After refilling the coffee cups, Stella said, “I often wonder how you stay so happy all the time. Do you think your kind of happiness just comes with age?”
“Oh no, child. I surely don’t think so. I know people older than me that seem to make a hobby out of being mad at the world all the time. I won’t mention any names, but I’ll be happy to tell you where they live,” she added with a wink.
“Then how do you do it?” Stella asked. “I mean you grew up during the Depression, lived through every terrible war of the last century, buried your husband and all of your children.”
“Two of them before they were a year old,” Miss Jessie broke in.
“How do you do it?” Stella pondered. “How do you stay so content no matter what?”
Miss Jessie thought for a moment and then said, “Do me a favor. Go over there and get me that pot.”
Stella saw a pot standing on a pedestal in the corner next to the front door.
“I keep that by my front door on purpose. It’s the first thing people see when they walk into my house and the last thing they see when they leave. They don’t know what it is, but I do.”
Stella set the pot on the coffee table as Miss Jessie continued her story, “My mother gave Frank and me that pot when we got married. She sat us down right at the supper table and told us our marriage was doomed and the only way to save it was to fill that pot. I don’t think she really believed we were headed for a bad marriage. She always thought a lot of Frank. I think she just wanted to scare us and I’ll tell you what, she surely did. Now, that’s not the original pot. My mother’s pot was smaller but about five years before Frank passed, I had to get a bigger one.”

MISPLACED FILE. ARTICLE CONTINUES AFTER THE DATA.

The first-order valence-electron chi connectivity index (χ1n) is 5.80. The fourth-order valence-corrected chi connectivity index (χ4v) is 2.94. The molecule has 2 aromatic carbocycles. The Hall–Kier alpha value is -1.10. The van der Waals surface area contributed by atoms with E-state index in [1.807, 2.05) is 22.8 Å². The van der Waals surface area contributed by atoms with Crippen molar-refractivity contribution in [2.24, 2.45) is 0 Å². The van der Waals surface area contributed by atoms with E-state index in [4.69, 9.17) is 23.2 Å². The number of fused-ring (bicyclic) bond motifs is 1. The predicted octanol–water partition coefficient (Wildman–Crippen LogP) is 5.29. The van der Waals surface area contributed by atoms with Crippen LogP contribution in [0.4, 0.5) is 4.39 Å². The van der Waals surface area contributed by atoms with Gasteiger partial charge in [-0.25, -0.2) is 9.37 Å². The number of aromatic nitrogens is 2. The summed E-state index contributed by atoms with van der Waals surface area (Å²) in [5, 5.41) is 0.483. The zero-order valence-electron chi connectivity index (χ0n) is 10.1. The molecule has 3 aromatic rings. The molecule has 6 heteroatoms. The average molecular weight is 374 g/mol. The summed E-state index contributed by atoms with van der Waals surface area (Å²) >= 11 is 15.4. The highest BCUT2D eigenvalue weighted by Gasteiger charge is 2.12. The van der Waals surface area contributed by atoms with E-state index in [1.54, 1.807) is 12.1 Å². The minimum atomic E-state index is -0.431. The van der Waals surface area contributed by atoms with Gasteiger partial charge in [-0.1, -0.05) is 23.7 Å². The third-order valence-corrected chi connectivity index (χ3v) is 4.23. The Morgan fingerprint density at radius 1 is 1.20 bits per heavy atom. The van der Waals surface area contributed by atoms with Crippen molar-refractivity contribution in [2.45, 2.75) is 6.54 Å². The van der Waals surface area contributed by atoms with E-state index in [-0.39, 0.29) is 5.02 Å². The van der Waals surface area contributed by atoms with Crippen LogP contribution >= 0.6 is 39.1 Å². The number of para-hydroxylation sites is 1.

Stella looked at the pot. It was about a foot and a half tall and a foot in diameter with a lid on the top.
“Go ahead. Take the top off,” Miss Jessie urged. “Reach inside and pull out one of those pieces of paper. Go really deep. The ones on the top are ones that I’ve added in the last few years.”
Stella opened the lid and looked inside to find thousands of little pieces of paper, some folded and some not, filling the pot almost to the brim. She reached down until she could feel her fingernail scrape the bottom, carefully pulled out a strip, opened it to find writing on it, and read aloud.
July 1, 1947 I got a raise today. $8 a week. I got RC colas for all of us. Sat on the front porch drinking them after dinner. William laughed so hard that soda came out of his nose.
Stella looked at Miss Jessie who was smiling at the memory and pulled out another note from deep in the mix.
October 1, 1940 I told Frank that we were having another baby. I wonder if he’ll leave a note, too.
“What is this Miss Jessie?” Stella questioned.
“It’s our happiness pot filled with all of our happy memories. It kind of always made us take note of the good things. As you can see, we had a lot of them,” Miss Jessie smiled. “Plus, every once in a while, when times were a little tough, we could come back and look at those notes just as a kind of reminder.”
Stella reached in again and pulled out a note written in the naïve scrawl of a very young child. There was no date on this one and we had corn for supper was the best she could make out.
“Here’s a sweet one,” Stella said reading the next note. September 25, 1959 I met the girl I’m going to marry. She’s beautiful.
“Now that could have been William because, as I recall, that’s around the time when he first made the acquaintance of his wife, but it could have been Joseph, too. He put five or six notes like that in the pot before he ever settled on a girl.”
“And you’re still adding to it, even now, after you family is gone,” Stella said pulling a strip from the top and reading it silently.
“Well sure I am. I’m trusting that the good Lord is going to let me know when it’s my time to stop living. Until then, I’m obliged to keep filling that pot every chance I get.” Miss Jessie smiled, then added,
“Your life is always going to be what you pay attention to. That pot right there, filled to the brim with happiness, is my life.”
Contact writer Diana Haines at firstname.lastname@example.org.